In­deed it will. What­ever direc­tion Mcgregor struts off in, it’s al­most cer­tain the world will be watch­ing. As for May­weather, one pre­sumes that this is re­ally the end. Al­though he has an­nounced his re­tire­ment twice be­fore, he would be well ad­vised to stick to it a third time. While he re­mains an ex­cep­tional com­peti­tor, at 40 years old it was clear his skills are start­ing to fade and, frankly, what else is there left to achieve? While we can ar­gue about May­weather’s place in his­tory, and his in­flu­ence and ef­fect on the boxing world, his genius both in­side the ring and out should never be doubted.

“I’m very com­fort­able, I didn’t have to come back,” May­weather said. “I’m not a fool. If I see an op­por­tu­nity to make $350m in 36 min­utes then I’m go­ing to do it. But that’s it. I won’t be back again.”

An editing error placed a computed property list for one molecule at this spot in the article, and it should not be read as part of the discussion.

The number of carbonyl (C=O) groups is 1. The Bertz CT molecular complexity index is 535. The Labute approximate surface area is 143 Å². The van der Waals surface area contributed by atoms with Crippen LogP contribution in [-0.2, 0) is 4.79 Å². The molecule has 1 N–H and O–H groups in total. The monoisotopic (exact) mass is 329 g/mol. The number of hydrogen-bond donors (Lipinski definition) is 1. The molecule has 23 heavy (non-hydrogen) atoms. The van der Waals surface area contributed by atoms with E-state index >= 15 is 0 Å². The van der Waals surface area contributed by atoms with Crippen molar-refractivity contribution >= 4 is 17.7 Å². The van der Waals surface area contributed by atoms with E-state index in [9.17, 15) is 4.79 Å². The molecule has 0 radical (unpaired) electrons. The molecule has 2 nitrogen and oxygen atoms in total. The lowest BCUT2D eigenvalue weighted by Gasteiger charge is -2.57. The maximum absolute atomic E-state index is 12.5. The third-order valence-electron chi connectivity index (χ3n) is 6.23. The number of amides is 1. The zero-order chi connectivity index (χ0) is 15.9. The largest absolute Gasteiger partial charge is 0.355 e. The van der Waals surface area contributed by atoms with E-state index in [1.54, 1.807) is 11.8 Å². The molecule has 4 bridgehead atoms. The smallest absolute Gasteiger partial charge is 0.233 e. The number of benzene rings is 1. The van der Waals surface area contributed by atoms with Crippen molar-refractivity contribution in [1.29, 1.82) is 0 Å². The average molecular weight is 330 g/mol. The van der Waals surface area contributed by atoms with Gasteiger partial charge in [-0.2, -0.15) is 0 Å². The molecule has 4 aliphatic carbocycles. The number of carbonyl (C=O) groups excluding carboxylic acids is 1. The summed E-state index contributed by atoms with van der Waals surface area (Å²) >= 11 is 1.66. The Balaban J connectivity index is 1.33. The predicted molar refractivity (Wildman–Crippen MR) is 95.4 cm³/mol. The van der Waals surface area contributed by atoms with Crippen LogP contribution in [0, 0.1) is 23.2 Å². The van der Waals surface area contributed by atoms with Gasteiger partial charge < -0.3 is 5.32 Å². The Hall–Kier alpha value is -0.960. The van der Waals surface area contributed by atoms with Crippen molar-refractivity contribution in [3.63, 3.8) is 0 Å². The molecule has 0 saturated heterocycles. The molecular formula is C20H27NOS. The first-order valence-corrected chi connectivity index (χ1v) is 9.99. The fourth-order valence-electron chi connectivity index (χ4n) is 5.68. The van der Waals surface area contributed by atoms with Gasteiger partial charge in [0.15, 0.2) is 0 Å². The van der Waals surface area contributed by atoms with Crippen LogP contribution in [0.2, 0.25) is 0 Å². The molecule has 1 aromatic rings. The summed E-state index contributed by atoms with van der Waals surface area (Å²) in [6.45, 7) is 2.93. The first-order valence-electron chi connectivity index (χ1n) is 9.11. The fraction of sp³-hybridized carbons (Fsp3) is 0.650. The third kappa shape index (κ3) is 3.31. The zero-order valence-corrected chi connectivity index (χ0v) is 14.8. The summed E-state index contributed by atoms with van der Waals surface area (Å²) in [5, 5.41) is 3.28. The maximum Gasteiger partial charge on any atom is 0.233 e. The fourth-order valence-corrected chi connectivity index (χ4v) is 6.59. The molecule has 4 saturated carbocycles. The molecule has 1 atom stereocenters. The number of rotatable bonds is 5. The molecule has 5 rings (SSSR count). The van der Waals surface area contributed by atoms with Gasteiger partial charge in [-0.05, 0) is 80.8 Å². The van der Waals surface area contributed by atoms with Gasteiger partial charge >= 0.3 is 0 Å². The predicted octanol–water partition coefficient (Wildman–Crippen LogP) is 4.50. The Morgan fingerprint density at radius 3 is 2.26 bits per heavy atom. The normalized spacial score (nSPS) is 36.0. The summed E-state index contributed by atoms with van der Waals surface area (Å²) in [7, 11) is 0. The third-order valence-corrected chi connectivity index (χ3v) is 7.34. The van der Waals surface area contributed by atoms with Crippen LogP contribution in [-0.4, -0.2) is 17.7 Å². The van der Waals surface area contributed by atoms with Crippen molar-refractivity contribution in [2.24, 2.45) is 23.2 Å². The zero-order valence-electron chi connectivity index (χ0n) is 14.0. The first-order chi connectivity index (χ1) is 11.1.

That’s your lot, and thanks for the ride. While the legendary and bril­liant run of 49 vic­to­ries that came be­fore should de­fine him, de­feat­ing Conor Mcgregor for the big­gest purse in boxing his­tory is a fit­ting epi­taph for a fighter who al­ways played by his own rules.

THE VER­DICT Let’s just move on.

DUCK­ING LOW: The un­ortho­dox Mcgre­gor tries to evade a May­weather left hand

PRO­TAG­O­NISTS: Af­ter last­ing longer than many peo­ple ex­pected him to, Mcgre­gor [above left] is not too dis­heart­ened, while May­weather [above] poses with his gar­ish WBC Money Belt


WEL­COME TO BOX­ING: May­weather shud­ders the brave Mcgre­gor with a clean left hook

ON THE MONEY: May­weather scores with an ac­cu­rate jab


SHAT­TERED: Mcgre­gor ships more shots as he tires late on